As we look to learn lessons about the coronavirus from previous health emergencies, like the Ebola outbreak, it is clear that humanitarian crises affect girls and young women the hardest.
Issues like harassment, gender-based violence and access to education disproportionately impact girls during times of crisis. Yet what’s often overlooked is the consequences that these issues can have on girls’ mental health. Sadly, we know this is no different for girls in the UK.
We already know that when girls feel they do not have equal rights and opportunities, it directly affects their wellbeing. Our research into the impact of coronavirus on girls in the UK has found that their mental health issues have been further exacerbated by the pandemic. In fact, 40 per cent of young women aged 14-21 say their mental health has deteriorated since lockdown.
One of the challenges is social media. Online spaces can be hugely beneficial, even more so during isolation, as it’s here girls can connect with friends, continue their schoolwork and feel part of the wider world. Yet social media is both a blessing and a curse; as girls spend more time online, they are targeted there, too. During the lockdown period alone, one in four girls (25 per cent) have experienced at least one form of abuse, bullying or sexual harassment online. Furthermore, worrying about body image and increased pressure online to be productive, positive and maintain a certain image pose an enormous risk to girls’ mental health and wellbeing.
Sadly, one in 10 girls have not sought support for their mental health, even when they think they have needed it. We encourage girls who want a digital space to discuss their concerns with peers to join our Girls Shout Out community on Instagram or Facebook. But we need to see more safe spaces like this for girls who can no longer attend youth clubs, participate in sports teams or access support easily.
Girls are subjected to harassment in every space they occupy, and we’re starting to see wider recognition that this is not OK. We’ve seen street harassment acknowledged as a form of gender-based violence by the government, and amazing young campaigners like Maya and Gemma Tutton of Our Streets Now sharing their stories.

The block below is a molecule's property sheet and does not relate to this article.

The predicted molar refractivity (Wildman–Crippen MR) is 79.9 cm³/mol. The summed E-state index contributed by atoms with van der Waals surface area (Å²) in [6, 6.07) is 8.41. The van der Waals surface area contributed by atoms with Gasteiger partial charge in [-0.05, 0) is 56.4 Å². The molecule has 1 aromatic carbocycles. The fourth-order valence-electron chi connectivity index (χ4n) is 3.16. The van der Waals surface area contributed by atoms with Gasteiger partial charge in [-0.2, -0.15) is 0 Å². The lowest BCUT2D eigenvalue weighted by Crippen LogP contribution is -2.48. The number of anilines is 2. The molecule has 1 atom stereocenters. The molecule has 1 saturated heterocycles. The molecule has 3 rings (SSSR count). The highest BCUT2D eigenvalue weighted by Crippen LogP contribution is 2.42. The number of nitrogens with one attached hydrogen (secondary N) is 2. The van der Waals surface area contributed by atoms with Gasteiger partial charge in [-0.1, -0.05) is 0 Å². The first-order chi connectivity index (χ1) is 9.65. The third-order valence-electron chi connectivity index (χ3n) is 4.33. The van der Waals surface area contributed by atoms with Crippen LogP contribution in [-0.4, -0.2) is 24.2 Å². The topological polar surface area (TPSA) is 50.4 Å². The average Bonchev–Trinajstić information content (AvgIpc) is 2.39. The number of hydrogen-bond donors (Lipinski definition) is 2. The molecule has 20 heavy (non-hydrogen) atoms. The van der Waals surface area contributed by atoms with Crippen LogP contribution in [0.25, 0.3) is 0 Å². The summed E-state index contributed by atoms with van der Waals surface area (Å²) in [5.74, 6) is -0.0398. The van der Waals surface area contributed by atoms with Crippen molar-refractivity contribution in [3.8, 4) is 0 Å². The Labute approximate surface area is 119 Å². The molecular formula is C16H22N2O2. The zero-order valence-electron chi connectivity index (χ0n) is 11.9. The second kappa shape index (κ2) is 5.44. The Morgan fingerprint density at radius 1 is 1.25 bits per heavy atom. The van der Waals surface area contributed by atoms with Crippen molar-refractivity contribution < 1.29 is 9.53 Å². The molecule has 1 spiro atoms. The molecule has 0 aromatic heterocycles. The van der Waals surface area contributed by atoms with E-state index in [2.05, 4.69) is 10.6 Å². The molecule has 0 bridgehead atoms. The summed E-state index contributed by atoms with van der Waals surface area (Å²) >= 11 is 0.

Yet our report found that a staggering one in five girls have experienced street harassment during the lockdown period, and over one quarter say they feel less safe outside. For one third, harassment or fear of harassment has been so bad that it has stopped them leaving the house.
Getting out to exercise, to shop for essential goods or – as we ease out of lockdown – to meet a friend, is vital for our physical and mental health. But girls don’t feel safe doing this when they are more likely to be outside alone, the streets are emptier and there are fewer places to seek help. Girls have told us that street harassment makes them feel ashamed, angry and afraid, yet one quarter of girls (26 per cent) who have experienced harassment during lockdown did not tell anyone about the incident, meaning they are suffering with these feelings in silence. Girls need to feel able to tell a trusted adult about their fears and experiences and be confident they will be taken seriously. Boys and young men can also play a major role in generating change by being supported to call out harassment when they see it.
Period poverty is another challenge for girls right now. We have made incredible progress in the UK in recent years, including the government providing free period products in schools and public places. But now this new scheme is under threat before it’s truly got off the ground, as the places offering free products to those who can’t afford them are closed. And the education on periods that young people should be getting at school through sex education classes may not happen this year.
Our new report found that a staggering three in ten girls have struggled to afford or access period products during lockdown. And for over one in ten girls, worries about leaking have stopped them leaving the house. We must urgently find a way to get period products to those who need them, and to ensure young people understand what is happening to their bodies when they have their period so we can end the shame and stigma once and for all.
And as we head into a recession, the future remains uncertain for a cohort of young women who have not finished their education. The majority (66 per cent) say they are learning less during lockdown compared to when they were in school. Many young women finishing school or university may be unable to find jobs or look for work during lockdown, and it’s crucial we make sure they are not held back further by this crisis. Companies must remain committed to closing the gender pay gap and employing a diverse workforce.
Ignoring the specific ways in which this crisis is impacting girls’ and young women’s wellbeing could push their rights back by decades. We can’t let that happen. We need to acknowledge the very real challenges UK girls are facing in this global crisis.
Rose Caldwell is the CEO of Plan International UK, a global children’s charity that works to advance children’s rights and achieve equality for girls. For more information on Plan International UK’s work with girls in the UK, visit www.plan-uk.org/girlsrights2020
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